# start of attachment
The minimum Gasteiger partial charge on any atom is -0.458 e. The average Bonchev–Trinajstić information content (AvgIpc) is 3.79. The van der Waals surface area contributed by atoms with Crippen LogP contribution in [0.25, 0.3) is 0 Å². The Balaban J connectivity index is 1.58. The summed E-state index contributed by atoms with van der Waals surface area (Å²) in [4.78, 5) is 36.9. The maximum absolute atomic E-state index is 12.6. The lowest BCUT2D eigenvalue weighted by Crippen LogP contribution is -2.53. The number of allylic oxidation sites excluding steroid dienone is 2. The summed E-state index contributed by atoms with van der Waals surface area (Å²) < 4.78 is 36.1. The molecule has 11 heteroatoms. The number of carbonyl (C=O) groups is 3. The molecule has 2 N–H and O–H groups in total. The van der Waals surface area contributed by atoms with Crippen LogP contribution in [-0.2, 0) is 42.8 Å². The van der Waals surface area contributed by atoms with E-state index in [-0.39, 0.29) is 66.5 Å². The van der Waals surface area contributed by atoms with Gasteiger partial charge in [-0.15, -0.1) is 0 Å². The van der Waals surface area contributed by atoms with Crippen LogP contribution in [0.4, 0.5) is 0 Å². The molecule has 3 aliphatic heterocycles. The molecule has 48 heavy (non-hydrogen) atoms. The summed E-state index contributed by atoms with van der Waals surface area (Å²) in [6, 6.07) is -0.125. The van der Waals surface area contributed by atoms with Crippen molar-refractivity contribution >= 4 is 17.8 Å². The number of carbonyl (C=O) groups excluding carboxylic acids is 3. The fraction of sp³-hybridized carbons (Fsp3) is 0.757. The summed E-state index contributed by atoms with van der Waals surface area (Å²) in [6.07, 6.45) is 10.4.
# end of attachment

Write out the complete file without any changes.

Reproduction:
The minimum Gasteiger partial charge on any atom is -0.458 e. The average Bonchev–Trinajstić information content (AvgIpc) is 3.79. The van der Waals surface area contributed by atoms with Crippen LogP contribution in [0.25, 0.3) is 0 Å². The Balaban J connectivity index is 1.58. The summed E-state index contributed by atoms with van der Waals surface area (Å²) in [4.78, 5) is 36.9. The maximum absolute atomic E-state index is 12.6. The lowest BCUT2D eigenvalue weighted by Crippen LogP contribution is -2.53. The number of allylic oxidation sites excluding steroid dienone is 2. The summed E-state index contributed by atoms with van der Waals surface area (Å²) < 4.78 is 36.1. The molecule has 11 heteroatoms. The number of carbonyl (C=O) groups is 3. The molecule has 2 N–H and O–H groups in total. The van der Waals surface area contributed by atoms with Crippen LogP contribution in [-0.2, 0) is 42.8 Å². The van der Waals surface area contributed by atoms with E-state index in [-0.39, 0.29) is 66.5 Å². The van der Waals surface area contributed by atoms with Gasteiger partial charge in [-0.15, -0.1) is 0 Å². The van der Waals surface area contributed by atoms with Crippen LogP contribution in [0.4, 0.5) is 0 Å². The molecule has 3 aliphatic heterocycles. The molecule has 48 heavy (non-hydrogen) atoms. The summed E-state index contributed by atoms with van der Waals surface area (Å²) in [6, 6.07) is -0.125. The van der Waals surface area contributed by atoms with Crippen molar-refractivity contribution >= 4 is 17.8 Å². The number of carbonyl (C=O) groups excluding carboxylic acids is 3. The fraction of sp³-hybridized carbons (Fsp3) is 0.757. The summed E-state index contributed by atoms with van der Waals surface area (Å²) in [6.07, 6.45) is 10.4.